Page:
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Old 08-09-2007, 11:08 AM
 
Location: Tennessee
34,673 posts, read 33,676,768 times
Reputation: 51867

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I was going through some of my old bookmarks and found the link to the list of places around the country that offer Continued Learning classes and thought I would share. You could browse the list. It's in a ridiculous order so I would recommend once you get to the page, use the Find feature on your Edit menu, type in the name or abbreviation (example: TN or Tennessee) of the State and keep hitting Find Next to see what's available in the State for which you are interested.

Academy of Senior Professionals at Eckerd College (http://www.eckerd.edu/aspec/ein/ilr_usa.html - broken link)

The Continued Learning school that I attend (ORICL) has been one of the best things about moving to my retirement location. In addition to classes, they offer trips. Mine is affiliated with the community college that offers us space and administrative help. We have classes in classrooms and lecture halls. There are workshops and discussion groups. If you are interested in seeing what a retiree program can offer, my school just updated it's website for the Fall semester. When you open the page, you can go to courses link for the Fall semester offering or the Activities link to see the trips for the Fall Semester.

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Old 08-14-2007, 06:44 PM
 
Location: Chicago
21 posts, read 189,330 times
Reputation: 35
Laura,
I've been reading many fo your posts and just was wondering where you moved from and where you settled? I've been looking to move from Chicago and want a little slower pace. Retirement is knocking on my door soon.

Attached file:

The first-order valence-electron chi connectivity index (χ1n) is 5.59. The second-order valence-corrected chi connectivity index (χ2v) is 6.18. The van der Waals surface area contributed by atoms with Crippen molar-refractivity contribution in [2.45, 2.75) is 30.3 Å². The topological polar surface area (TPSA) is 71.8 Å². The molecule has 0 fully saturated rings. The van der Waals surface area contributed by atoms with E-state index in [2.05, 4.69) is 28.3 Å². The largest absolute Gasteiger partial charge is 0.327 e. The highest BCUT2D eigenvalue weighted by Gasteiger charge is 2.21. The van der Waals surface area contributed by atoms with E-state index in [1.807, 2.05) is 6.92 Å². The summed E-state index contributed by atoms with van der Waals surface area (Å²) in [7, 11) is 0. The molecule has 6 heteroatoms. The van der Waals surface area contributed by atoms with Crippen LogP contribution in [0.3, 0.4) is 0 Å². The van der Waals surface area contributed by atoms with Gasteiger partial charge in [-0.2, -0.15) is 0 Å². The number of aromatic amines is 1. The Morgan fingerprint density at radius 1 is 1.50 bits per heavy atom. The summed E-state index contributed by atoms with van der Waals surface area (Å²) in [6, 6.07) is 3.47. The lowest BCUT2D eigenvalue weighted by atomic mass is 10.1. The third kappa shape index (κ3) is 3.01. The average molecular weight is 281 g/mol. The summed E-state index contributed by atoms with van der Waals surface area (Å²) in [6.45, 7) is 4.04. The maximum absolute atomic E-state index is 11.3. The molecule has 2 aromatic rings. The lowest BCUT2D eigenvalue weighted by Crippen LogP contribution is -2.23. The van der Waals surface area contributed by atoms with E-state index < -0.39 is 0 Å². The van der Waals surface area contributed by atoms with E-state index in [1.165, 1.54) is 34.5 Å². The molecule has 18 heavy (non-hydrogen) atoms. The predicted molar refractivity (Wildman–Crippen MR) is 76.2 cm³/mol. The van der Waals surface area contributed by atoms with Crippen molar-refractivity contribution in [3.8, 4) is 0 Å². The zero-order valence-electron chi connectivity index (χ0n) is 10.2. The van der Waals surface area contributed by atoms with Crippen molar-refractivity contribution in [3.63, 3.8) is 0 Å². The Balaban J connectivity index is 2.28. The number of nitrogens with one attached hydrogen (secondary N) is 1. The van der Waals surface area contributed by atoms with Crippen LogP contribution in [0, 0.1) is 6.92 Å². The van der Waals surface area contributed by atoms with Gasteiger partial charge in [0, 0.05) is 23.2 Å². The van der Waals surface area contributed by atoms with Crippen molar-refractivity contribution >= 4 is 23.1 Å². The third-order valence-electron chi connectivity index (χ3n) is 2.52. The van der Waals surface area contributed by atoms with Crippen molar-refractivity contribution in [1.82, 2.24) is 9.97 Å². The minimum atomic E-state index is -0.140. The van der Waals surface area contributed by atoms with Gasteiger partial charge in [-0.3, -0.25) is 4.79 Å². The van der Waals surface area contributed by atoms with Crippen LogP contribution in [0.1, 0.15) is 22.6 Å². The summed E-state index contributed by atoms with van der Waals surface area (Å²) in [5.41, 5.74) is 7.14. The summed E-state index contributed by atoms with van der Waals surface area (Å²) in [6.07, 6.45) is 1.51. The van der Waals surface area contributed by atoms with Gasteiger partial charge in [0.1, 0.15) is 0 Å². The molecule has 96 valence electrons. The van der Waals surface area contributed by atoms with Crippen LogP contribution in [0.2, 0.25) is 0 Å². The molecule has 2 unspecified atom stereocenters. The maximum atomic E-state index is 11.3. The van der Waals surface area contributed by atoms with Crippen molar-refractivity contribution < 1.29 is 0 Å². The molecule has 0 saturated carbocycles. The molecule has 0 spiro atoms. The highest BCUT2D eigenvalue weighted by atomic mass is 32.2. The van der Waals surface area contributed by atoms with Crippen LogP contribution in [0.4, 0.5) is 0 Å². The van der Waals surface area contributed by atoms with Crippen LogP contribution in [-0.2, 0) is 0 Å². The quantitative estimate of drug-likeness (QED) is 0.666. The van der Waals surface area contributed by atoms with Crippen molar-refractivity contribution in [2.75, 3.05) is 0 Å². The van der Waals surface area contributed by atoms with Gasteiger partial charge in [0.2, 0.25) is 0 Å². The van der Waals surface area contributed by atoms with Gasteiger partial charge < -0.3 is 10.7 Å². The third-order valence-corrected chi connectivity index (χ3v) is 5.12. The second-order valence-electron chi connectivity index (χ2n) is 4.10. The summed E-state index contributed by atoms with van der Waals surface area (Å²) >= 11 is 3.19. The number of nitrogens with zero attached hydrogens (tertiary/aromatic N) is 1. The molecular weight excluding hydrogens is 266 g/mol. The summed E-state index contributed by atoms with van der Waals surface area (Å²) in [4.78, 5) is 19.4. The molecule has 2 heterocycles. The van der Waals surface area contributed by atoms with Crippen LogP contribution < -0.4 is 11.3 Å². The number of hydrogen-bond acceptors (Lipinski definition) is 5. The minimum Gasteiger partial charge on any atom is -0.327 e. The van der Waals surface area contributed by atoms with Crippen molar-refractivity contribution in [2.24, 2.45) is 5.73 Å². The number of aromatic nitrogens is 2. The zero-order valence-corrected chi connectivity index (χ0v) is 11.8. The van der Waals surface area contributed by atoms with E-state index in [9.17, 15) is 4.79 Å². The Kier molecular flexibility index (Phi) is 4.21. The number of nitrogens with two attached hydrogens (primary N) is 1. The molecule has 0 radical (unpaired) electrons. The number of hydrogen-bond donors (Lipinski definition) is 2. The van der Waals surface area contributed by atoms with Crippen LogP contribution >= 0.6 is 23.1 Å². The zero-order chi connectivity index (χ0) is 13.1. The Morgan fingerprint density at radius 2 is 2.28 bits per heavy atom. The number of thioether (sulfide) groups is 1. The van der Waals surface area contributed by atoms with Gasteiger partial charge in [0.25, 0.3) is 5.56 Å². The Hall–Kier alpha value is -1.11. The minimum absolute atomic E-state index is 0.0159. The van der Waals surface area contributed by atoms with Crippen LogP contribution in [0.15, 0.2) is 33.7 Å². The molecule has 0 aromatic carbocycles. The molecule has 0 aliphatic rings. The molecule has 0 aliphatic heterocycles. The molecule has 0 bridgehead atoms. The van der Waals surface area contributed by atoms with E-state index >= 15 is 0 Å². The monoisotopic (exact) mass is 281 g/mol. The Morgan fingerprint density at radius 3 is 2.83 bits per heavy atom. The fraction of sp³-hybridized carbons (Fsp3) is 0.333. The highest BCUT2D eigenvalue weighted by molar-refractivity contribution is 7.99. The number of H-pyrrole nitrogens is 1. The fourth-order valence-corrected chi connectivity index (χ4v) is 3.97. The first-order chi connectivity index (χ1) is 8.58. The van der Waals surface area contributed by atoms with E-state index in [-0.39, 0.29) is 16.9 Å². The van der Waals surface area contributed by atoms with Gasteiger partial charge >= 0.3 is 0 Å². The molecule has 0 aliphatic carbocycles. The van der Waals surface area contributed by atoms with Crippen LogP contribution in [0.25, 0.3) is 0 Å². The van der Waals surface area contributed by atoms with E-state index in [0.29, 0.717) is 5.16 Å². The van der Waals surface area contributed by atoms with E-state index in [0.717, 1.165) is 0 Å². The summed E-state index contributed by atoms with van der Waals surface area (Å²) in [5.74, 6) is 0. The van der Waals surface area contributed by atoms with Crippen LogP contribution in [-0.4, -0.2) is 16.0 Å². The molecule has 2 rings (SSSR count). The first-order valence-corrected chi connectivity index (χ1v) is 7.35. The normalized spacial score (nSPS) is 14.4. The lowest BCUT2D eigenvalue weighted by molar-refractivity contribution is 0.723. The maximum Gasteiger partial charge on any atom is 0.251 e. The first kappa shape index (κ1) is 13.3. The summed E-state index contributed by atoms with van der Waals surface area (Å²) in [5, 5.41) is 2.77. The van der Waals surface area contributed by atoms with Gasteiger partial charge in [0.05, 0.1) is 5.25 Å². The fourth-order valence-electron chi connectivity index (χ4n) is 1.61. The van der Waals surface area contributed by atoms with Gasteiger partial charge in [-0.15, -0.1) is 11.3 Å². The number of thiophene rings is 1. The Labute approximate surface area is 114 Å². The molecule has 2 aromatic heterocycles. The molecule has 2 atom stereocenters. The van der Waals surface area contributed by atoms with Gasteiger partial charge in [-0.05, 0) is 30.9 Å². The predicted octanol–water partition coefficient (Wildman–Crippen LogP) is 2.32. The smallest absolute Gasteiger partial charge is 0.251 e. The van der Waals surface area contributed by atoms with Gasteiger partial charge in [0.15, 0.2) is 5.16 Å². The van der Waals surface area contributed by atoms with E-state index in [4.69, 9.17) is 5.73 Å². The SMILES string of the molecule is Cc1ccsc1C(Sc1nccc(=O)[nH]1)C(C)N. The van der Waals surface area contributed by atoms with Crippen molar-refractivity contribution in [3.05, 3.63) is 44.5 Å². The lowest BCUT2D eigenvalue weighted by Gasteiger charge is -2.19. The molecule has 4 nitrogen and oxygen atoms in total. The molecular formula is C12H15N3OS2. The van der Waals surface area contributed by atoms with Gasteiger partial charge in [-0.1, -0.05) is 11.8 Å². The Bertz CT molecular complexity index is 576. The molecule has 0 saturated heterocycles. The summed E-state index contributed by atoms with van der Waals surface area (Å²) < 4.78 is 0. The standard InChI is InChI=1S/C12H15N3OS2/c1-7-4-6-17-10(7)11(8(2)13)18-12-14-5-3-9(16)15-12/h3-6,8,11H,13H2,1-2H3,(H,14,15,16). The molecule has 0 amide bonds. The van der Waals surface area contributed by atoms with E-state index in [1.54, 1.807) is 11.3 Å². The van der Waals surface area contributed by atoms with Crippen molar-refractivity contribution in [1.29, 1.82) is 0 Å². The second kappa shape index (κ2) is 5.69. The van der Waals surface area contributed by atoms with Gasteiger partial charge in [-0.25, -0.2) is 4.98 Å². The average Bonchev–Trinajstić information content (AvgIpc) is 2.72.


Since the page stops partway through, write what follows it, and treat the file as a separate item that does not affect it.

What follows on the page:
I have enjoyed the posts that I have read from you. It sounds like you enjoy the area, wherever that is.
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Old 08-16-2007, 01:48 PM
 
Location: Tennessee
34,673 posts, read 33,676,768 times
Reputation: 51867
Quote:
Originally Posted by cubsfan View Post
Laura,
I've been reading many fo your posts and just was wondering where you moved from and where you settled? I've been looking to move from Chicago and want a little slower pace. Retirement is knocking on my door soon.
I have enjoyed the posts that I have read from you. It sounds like you enjoy the area, wherever that is.
I live in Oak Ridge, Tennessee. I moved from MD. I'm from NY, originally.

I'm not sure suburban spread out Oak Ridge or the towns in the immediate area are the places to go to from a big city. I think it's a good retirement location for people currently in nerd jobs (scientists, researchers, engineers, etc.) or people with nerd hobbies/interests. I'm a nerd, so I am using the word affectionately. These types work in the area in large numbers and because the Oak Ridge area has a reasonable cost of living, tend to retire in this area. Those people seem to thrive here in retirement because (and this is my opinion from observation) they can still have their hand in their subject matter of expertise in retirement because the community is supportive of it, the town industry (science/technology) is important in the national scheme of things, the town social/educational/recreational events are influenced by the industry, the local newspapers keep them apprised of the latest happenings in their fields, they can continue to participate in professional groups and hear guest speakers.

I'll give you some examples. How many schools for continued learning (retiree schools) that you know offer courses like "Selections From The All-Time Greatest Math Counts Problems," "Oak Ridge National Laboratory: Homeland Security," "The Second Nuclear Era," "Developing New Medicines," "Forensic Anthropology," etc.? I went on a "day trip" two weeks ago to find out how coal, water and wind provides electricity for the area including a trip up a mountain to see the wind turbines and a visit to the city center for a tour of the facities and talks on water/sewage, traffic signal lights, signage, electric poles, etc. There's a nonfiction book group.